Still Bearing Fruit
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“Still Bearing Fruit,” Ensign, Apr. 1991, 31

Still Bearing Fruit

I once wrote a poem, the last stanza of which reads:

Precious older ones

Who, like old trees

Still bearing fruit,

Have gifts to give

But no one to give them to.

I was reminded of this poem as, every Sunday for five years, my four sons and I visited my father at the nursing home where he lived. Each time, as we walked through the halls, the elderly extended their trembling hands to us.

As we visited with my father, our love gradually grew to include Thelma and Millie, two women who shared a room across the hall. I held Millie’s hands as she told me about life long ago in the valley where we lived. I always left her room counting my blessings.

In the lounge, I watched old women with twisted fingers create fine stitchery. Anna, a Swiss woman, could transform an ordinary white handkerchief into a work of art. Then there was Isabell, a timeworn mother, instinctively clutching a rag doll. She limped down the hall, cradling her prized possession in her arms.

I didn’t realize how precious these older ones were until my father died. As I tearfully placed his books and clothing in boxes, I felt a hand on my shoulder. Isabell gently placed her rag doll in my hands. “Baby, baby,” she whispered. “You keep.” She had given me her only valued possession as balm for my aching heart, to soothe and comfort me.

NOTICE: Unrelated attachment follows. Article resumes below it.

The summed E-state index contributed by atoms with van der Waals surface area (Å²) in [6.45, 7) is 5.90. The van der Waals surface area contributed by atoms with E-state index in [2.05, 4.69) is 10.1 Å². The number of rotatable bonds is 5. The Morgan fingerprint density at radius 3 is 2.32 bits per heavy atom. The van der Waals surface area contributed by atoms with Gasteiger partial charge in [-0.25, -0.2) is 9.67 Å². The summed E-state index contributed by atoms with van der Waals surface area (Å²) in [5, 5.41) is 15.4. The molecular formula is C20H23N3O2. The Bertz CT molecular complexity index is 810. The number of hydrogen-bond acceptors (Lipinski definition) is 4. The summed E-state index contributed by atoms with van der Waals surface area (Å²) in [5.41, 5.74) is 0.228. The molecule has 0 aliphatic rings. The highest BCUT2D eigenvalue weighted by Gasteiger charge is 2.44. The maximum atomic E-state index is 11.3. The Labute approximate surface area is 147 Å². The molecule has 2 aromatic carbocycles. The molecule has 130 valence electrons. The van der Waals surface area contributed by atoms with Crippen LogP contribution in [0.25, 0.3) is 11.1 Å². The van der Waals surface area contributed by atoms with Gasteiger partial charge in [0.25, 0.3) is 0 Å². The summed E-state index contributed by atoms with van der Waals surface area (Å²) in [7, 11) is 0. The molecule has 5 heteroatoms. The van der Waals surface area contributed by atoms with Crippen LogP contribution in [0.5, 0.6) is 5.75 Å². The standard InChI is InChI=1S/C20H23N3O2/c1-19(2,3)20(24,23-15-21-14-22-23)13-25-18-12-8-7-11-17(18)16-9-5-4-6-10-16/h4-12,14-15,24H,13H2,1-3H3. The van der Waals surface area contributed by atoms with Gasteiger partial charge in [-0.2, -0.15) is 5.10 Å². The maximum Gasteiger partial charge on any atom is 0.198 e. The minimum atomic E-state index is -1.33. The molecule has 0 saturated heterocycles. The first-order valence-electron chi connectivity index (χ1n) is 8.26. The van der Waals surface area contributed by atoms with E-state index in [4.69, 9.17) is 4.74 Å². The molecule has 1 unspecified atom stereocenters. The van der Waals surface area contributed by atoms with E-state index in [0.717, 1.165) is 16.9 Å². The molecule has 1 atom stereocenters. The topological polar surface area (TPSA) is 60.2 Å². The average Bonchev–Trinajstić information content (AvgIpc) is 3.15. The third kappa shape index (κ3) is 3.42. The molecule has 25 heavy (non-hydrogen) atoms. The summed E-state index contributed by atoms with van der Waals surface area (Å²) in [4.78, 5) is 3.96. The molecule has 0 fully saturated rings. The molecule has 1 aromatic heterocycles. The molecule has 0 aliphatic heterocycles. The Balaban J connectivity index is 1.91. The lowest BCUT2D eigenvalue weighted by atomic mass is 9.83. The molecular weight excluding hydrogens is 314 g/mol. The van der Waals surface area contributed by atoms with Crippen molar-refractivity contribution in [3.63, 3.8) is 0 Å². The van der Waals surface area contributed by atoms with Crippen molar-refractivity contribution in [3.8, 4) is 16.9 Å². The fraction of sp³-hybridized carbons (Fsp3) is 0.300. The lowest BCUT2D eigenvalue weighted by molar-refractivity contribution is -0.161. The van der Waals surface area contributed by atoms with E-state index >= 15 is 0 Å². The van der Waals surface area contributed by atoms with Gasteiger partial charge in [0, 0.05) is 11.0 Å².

Moments later, Anna arrived with a small box. “Here—use this at the funeral,” she said. She kissed my cheek. I opened the box and unfolded the tissue paper. A beautiful white handkerchief bore three rows of tatting around the edges.

Overwhelmed by these gifts of love, I stepped into the hall and gave into mourning. Then I saw the half-open door of Thelma and Millie’s room. I walked across the hall and peeked inside. They were both sitting in their wheelchairs, facing the door. When they saw me, they acted as if they were expecting me. With arms extended, they wrapped their unconditional love around me. Millie’s frail arms circled me while Thelma stroked my hair.

On that day, I realized that the sweetest fruits of all from these precious women were their gifts of love. Old trees still bear fruit.

  • Ruth Harris Swaner, a member of the Smithfield Seventh Ward, Smithfield Utah North Stake, serves as the ward Primary in-service leader.

Photography by John Luke